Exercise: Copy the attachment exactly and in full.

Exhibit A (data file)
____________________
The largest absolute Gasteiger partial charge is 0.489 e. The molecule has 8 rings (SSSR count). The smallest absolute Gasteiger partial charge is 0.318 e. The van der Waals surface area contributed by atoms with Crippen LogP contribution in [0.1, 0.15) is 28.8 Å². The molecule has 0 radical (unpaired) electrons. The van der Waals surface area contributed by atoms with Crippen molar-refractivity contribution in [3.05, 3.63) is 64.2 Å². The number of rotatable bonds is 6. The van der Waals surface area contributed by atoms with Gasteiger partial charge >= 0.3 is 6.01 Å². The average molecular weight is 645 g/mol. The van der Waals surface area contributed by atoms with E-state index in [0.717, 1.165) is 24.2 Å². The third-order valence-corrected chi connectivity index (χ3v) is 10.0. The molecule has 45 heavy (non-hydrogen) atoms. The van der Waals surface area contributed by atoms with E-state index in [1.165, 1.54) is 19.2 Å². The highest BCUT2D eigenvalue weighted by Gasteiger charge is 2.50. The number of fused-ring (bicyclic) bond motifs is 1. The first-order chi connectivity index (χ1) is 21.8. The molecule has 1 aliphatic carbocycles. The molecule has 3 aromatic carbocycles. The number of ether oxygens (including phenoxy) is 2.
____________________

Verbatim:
The largest absolute Gasteiger partial charge is 0.489 e. The molecule has 8 rings (SSSR count). The smallest absolute Gasteiger partial charge is 0.318 e. The van der Waals surface area contributed by atoms with Crippen LogP contribution in [0.1, 0.15) is 28.8 Å². The molecule has 0 radical (unpaired) electrons. The van der Waals surface area contributed by atoms with Crippen molar-refractivity contribution in [3.05, 3.63) is 64.2 Å². The number of rotatable bonds is 6. The van der Waals surface area contributed by atoms with Gasteiger partial charge >= 0.3 is 6.01 Å². The average molecular weight is 645 g/mol. The van der Waals surface area contributed by atoms with E-state index in [0.717, 1.165) is 24.2 Å². The third-order valence-corrected chi connectivity index (χ3v) is 10.0. The molecule has 45 heavy (non-hydrogen) atoms. The van der Waals surface area contributed by atoms with E-state index in [1.165, 1.54) is 19.2 Å². The highest BCUT2D eigenvalue weighted by Gasteiger charge is 2.50. The number of fused-ring (bicyclic) bond motifs is 1. The first-order chi connectivity index (χ1) is 21.8. The molecule has 1 aliphatic carbocycles. The molecule has 3 aromatic carbocycles. The number of ether oxygens (including phenoxy) is 2.